I am absolutely in love with this book. It may have a strange, multi-genre concept, but it works in the most wonderful of ways. Meriwether Lewis, of the famed Lewis and Clark died along the Natchez Trace trail 1809 in a most mysterious way; with two bullet wounds that was ruled a suicide. This is a historic fact, but what Andra Watkins has done with this fact is an incredibly amazing story. Upon his death, Meriwether Lewis, or Merry as we get to know him, believes he is a failure. He did not get to publish is expedition journals and he failed to excel in the governmental position he was given, the governor of the Upper Louisiana Territory, the position that James Wilkinson was kicked out of. Now, Merry is stuck in the Nowhere, a kind a purgatory where he must successfully complete a mission in the real world in order to move on. Merry has failed 12 missions, number 13 will be his last chance. Mission 13 concerns nine year old Emmaline Cagney in the year 1977. Emmaline has gone through a bitter custody battle where she saw her father ripped from her life by a rather odd Judge. Emmaline is forced to live by her mother's strict rules in a rather unusual setting where her mother wants her to serve tea to men with her dress unbuttoned. When the police and the Judge arrive to bust her mother's operation, Em's Aunt Bertie tells her to make a run for it and find her father in Nashville. Merry's quest is to take Emmaline from New Orleans to Nashville to reunite with her father, but he must outwit and outrun the strange Judge who want Emmaline for himself and face his own ghosts along the Natchez Trace.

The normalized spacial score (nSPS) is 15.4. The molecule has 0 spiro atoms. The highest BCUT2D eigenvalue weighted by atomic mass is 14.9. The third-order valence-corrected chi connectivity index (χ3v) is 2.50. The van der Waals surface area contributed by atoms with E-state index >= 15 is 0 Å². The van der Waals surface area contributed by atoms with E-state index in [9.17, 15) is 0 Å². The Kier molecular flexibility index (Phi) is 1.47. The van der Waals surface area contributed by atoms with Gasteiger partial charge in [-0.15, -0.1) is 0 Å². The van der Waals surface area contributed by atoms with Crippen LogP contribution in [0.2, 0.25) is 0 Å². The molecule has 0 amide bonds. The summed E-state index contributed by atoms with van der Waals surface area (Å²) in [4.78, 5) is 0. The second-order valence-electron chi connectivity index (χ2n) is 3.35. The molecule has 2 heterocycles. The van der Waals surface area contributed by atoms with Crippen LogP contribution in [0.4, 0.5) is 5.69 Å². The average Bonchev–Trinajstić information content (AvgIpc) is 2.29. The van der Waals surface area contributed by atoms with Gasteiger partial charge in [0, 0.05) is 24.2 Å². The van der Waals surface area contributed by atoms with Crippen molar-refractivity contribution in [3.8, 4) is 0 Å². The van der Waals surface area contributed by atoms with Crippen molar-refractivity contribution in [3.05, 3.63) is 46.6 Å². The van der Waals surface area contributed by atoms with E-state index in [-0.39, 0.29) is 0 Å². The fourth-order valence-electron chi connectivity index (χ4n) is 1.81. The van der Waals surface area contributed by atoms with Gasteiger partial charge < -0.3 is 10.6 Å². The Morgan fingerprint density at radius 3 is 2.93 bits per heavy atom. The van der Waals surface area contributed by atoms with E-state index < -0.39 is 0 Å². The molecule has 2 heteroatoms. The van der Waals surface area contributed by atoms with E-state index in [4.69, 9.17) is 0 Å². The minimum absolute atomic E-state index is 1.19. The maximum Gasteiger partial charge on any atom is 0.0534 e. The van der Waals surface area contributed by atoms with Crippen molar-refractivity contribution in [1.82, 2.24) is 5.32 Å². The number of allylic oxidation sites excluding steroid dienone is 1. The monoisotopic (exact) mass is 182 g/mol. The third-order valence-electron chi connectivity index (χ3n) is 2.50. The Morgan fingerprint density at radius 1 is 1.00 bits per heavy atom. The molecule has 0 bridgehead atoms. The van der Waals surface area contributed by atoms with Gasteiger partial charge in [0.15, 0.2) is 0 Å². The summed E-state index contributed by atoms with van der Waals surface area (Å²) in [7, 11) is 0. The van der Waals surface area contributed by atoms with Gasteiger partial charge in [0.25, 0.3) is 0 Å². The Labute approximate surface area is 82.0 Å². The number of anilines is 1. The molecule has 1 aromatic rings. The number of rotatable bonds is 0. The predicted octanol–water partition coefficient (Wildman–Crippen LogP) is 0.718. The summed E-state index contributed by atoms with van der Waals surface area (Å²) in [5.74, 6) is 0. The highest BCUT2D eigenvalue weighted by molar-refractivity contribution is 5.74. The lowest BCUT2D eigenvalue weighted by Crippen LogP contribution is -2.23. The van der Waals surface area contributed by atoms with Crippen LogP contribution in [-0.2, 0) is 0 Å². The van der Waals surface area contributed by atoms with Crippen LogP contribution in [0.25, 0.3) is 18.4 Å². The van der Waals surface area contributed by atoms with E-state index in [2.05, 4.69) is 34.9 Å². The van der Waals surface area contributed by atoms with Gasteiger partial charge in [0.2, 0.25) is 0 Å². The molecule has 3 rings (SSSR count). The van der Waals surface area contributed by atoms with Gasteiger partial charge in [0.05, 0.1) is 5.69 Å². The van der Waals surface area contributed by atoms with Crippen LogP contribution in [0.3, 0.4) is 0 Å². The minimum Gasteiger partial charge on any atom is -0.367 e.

First of all, Emmaline and Merry's characters and companionship are brilliant. Such a strange pair, but so well done. Andra Watkins writing takes you into the mindset and emotions of a nine year old girl and a thirty-five year old explorer so perfectly that it will break your heart. I had so many favorite quotes from this book to share;
"The door slammed, and it was like a clock stopped. Like I would never be older than that moment. Everything would always be 'Before Daddy' and 'After Daddy.' "